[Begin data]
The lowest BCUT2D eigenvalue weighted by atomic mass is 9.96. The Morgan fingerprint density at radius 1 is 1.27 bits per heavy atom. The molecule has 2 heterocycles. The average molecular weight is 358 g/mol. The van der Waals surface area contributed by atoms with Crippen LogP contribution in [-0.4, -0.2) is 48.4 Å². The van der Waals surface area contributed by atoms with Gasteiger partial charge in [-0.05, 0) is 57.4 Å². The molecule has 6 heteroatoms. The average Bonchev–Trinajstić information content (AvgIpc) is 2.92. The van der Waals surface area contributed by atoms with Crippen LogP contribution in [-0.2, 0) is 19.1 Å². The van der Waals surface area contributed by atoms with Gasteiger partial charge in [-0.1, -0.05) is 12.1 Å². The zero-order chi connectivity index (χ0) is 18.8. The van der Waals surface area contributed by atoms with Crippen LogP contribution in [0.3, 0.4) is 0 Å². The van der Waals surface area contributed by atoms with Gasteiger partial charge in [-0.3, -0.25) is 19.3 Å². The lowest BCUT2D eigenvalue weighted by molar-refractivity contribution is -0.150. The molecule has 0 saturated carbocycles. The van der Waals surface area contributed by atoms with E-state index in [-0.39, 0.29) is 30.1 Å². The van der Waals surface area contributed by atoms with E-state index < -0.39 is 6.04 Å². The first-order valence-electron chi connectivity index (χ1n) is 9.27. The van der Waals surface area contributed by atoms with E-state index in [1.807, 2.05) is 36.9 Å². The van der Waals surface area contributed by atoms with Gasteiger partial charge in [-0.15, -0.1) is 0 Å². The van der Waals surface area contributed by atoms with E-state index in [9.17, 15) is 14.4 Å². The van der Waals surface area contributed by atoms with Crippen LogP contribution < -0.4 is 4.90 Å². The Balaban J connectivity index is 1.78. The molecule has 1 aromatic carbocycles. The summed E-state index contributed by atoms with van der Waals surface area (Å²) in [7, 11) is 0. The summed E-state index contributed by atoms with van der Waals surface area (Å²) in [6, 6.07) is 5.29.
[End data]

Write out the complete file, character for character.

The lowest BCUT2D eigenvalue weighted by atomic mass is 9.96. The Morgan fingerprint density at radius 1 is 1.27 bits per heavy atom. The molecule has 2 heterocycles. The average molecular weight is 358 g/mol. The van der Waals surface area contributed by atoms with Crippen LogP contribution in [-0.4, -0.2) is 48.4 Å². The van der Waals surface area contributed by atoms with Gasteiger partial charge in [-0.05, 0) is 57.4 Å². The molecule has 6 heteroatoms. The average Bonchev–Trinajstić information content (AvgIpc) is 2.92. The van der Waals surface area contributed by atoms with Crippen LogP contribution in [-0.2, 0) is 19.1 Å². The van der Waals surface area contributed by atoms with Gasteiger partial charge in [-0.1, -0.05) is 12.1 Å². The zero-order chi connectivity index (χ0) is 18.8. The van der Waals surface area contributed by atoms with Crippen LogP contribution in [0.3, 0.4) is 0 Å². The van der Waals surface area contributed by atoms with Gasteiger partial charge in [-0.3, -0.25) is 19.3 Å². The lowest BCUT2D eigenvalue weighted by molar-refractivity contribution is -0.150. The molecule has 0 saturated carbocycles. The van der Waals surface area contributed by atoms with E-state index in [-0.39, 0.29) is 30.1 Å². The van der Waals surface area contributed by atoms with E-state index < -0.39 is 6.04 Å². The first-order valence-electron chi connectivity index (χ1n) is 9.27. The van der Waals surface area contributed by atoms with E-state index in [1.807, 2.05) is 36.9 Å². The van der Waals surface area contributed by atoms with Gasteiger partial charge in [-0.15, -0.1) is 0 Å². The van der Waals surface area contributed by atoms with E-state index in [9.17, 15) is 14.4 Å². The van der Waals surface area contributed by atoms with Crippen LogP contribution < -0.4 is 4.90 Å². The Balaban J connectivity index is 1.78. The molecule has 1 aromatic carbocycles. The summed E-state index contributed by atoms with van der Waals surface area (Å²) in [7, 11) is 0. The summed E-state index contributed by atoms with van der Waals surface area (Å²) in [6, 6.07) is 5.29.